The versatility of synthetic puffy jackets can’t be understated. 90% of the time, it’s my go-to choice for just about everything in the winter. With the latest Mountain Hardwear Kor Strata Hoody, you get a durable outer shell with lightweight Primaloft Gold Active insulation. In short: it’s a keeper.

Mountain Hardwear Kor Strata Hooded Jacket Features:

  • Mechanical stretch nylon ripstop shell with DWR
  • Primaloft® Gold Active insulation (60g weight)
  • Articulated fit with seamless underarm gusset
  • Two hand pockets and single chest pocket
  • One-handed toggle to adjust hem
  • Form-fitting hood
  • Streamlined, alpine fit
  • Weight: 355 grams (men’s medium)
  • MSRP: $220
Mountain Hardwear Kor Strata Hoody Review

The Dark Storm color is at home on the town or trail.

Find the Kor Strata while it’s hot (err… cold)

The formula is pretty straightforward here. A quality nylon ripstop outer shell with Primaloft Gold Active insulation — all wrapped in a stretchy, comfortable package that can be worn all day, everyday in cold weather. As opposed to natural insulation of yesteryear, this stuff is durable, warm and breathable.

While the Kor Strata Hoody isn’t technically a running jacket, I didn’t shy away from testing it at that level of performance. So, aside from the usual dog walking and winter hikes, I hit the trails with the Kor Strata Hoody to test its performance limits. But first, let’s talk fit and function.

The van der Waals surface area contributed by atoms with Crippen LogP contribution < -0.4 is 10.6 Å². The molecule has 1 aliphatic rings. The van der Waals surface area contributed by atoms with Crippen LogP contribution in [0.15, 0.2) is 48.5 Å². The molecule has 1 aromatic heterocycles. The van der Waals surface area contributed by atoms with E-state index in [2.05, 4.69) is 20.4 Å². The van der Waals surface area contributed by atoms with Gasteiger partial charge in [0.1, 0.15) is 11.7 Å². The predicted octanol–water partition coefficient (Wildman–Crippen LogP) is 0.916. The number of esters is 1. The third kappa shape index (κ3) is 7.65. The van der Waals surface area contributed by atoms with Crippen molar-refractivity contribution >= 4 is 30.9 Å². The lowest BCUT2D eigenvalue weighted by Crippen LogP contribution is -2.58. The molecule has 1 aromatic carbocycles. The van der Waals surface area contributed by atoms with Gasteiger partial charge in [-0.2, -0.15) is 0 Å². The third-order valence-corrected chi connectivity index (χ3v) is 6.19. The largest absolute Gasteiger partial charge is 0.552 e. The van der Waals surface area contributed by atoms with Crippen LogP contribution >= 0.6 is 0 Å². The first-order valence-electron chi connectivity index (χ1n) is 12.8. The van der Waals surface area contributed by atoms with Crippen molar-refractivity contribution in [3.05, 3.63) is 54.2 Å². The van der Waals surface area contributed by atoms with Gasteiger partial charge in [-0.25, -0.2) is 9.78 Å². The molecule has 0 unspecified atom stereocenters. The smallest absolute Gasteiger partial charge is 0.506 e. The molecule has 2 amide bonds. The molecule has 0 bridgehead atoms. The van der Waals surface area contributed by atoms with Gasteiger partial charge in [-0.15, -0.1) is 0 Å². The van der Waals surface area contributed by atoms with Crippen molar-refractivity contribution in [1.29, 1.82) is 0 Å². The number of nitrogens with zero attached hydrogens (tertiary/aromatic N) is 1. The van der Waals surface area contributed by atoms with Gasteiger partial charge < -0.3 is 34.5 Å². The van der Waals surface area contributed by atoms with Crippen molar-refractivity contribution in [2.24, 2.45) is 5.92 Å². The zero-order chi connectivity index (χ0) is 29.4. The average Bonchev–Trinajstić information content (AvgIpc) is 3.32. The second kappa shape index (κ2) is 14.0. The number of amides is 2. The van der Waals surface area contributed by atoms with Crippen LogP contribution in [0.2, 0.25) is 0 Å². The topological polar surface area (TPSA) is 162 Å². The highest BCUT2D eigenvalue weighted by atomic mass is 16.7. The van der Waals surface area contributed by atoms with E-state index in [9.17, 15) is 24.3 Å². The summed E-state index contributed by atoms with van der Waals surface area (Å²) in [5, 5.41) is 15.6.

Mountain Hardwear Kor Strata Hooded Jacket - Rest Time

Mid-run rest time.

Mountain Hardwear calls this an “alpine fit” which means that it’s fairly streamlined. Honestly, it’s how a jacket like this should fit. It shouldn’t be baggy anywhere, but it also shouldn’t be restrictive. They have done a great job of balancing all those needs and the size medium sits perfectly in every way on my 5’11” and 170 lb body. The only exception (and this is common) is the sleeve length. For added coverage, I’d love to see another inch on these to stay put better with winter gloves. The simple cuffs are great overall and would work better with the aforementioned extra sleeve length.

Mountain Hardwear Kor Strata Hoody Review - Sleeve Cuffs

The sleeve length could be longer to prevent this from happening.

As far as cinching down the hem for added protection, it’s as simple as a one-handed pull with the embedded toggle. It’s a breeze. The two front hand pockets are oversized and awesome. For backcountry touring, I can stash my skins in there — just barely. The right pocket does double as a stuff sack should you wish to make packing it away in a backpack even easier. The chest pocket is nice and can be used to haul your phone — even while running. Your phone will settle a little below the ribcage, which isn’t the most comfortable thing, but it works if needed.

Most of all, the articulated fit shines with the Kor Strata Hoody. Once you put it on, it just feels like home. Additionally, for running or snowshoeing, etc. it moves with you and never gets in the way.

Mountain Hardwear Kor Strata Hooded Jacket - The Hood

The hood is awesome — streamlined and efficient.